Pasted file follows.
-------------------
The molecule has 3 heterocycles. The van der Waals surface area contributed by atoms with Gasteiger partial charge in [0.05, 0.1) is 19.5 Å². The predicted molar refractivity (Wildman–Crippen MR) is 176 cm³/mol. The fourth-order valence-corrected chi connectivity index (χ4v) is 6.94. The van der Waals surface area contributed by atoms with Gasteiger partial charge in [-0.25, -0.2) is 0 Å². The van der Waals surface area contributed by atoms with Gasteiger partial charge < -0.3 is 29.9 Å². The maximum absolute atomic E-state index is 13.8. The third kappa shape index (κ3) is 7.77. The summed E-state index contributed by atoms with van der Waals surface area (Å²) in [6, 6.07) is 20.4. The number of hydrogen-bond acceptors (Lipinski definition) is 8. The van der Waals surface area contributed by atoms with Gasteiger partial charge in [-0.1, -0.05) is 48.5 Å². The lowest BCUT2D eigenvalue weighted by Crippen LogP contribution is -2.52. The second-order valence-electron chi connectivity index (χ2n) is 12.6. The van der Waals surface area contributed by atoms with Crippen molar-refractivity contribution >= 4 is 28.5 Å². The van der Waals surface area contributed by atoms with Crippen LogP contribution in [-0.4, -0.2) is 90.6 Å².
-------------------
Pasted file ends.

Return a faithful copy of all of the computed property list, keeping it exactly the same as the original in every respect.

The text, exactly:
The molecule has 3 heterocycles. The van der Waals surface area contributed by atoms with Gasteiger partial charge in [0.05, 0.1) is 19.5 Å². The predicted molar refractivity (Wildman–Crippen MR) is 176 cm³/mol. The fourth-order valence-corrected chi connectivity index (χ4v) is 6.94. The van der Waals surface area contributed by atoms with Gasteiger partial charge in [-0.25, -0.2) is 0 Å². The van der Waals surface area contributed by atoms with Gasteiger partial charge < -0.3 is 29.9 Å². The maximum absolute atomic E-state index is 13.8. The third kappa shape index (κ3) is 7.77. The summed E-state index contributed by atoms with van der Waals surface area (Å²) in [6, 6.07) is 20.4. The number of hydrogen-bond acceptors (Lipinski definition) is 8. The van der Waals surface area contributed by atoms with Gasteiger partial charge in [-0.1, -0.05) is 48.5 Å². The lowest BCUT2D eigenvalue weighted by Crippen LogP contribution is -2.52. The second-order valence-electron chi connectivity index (χ2n) is 12.6. The van der Waals surface area contributed by atoms with Crippen molar-refractivity contribution >= 4 is 28.5 Å². The van der Waals surface area contributed by atoms with Crippen LogP contribution in [-0.4, -0.2) is 90.6 Å².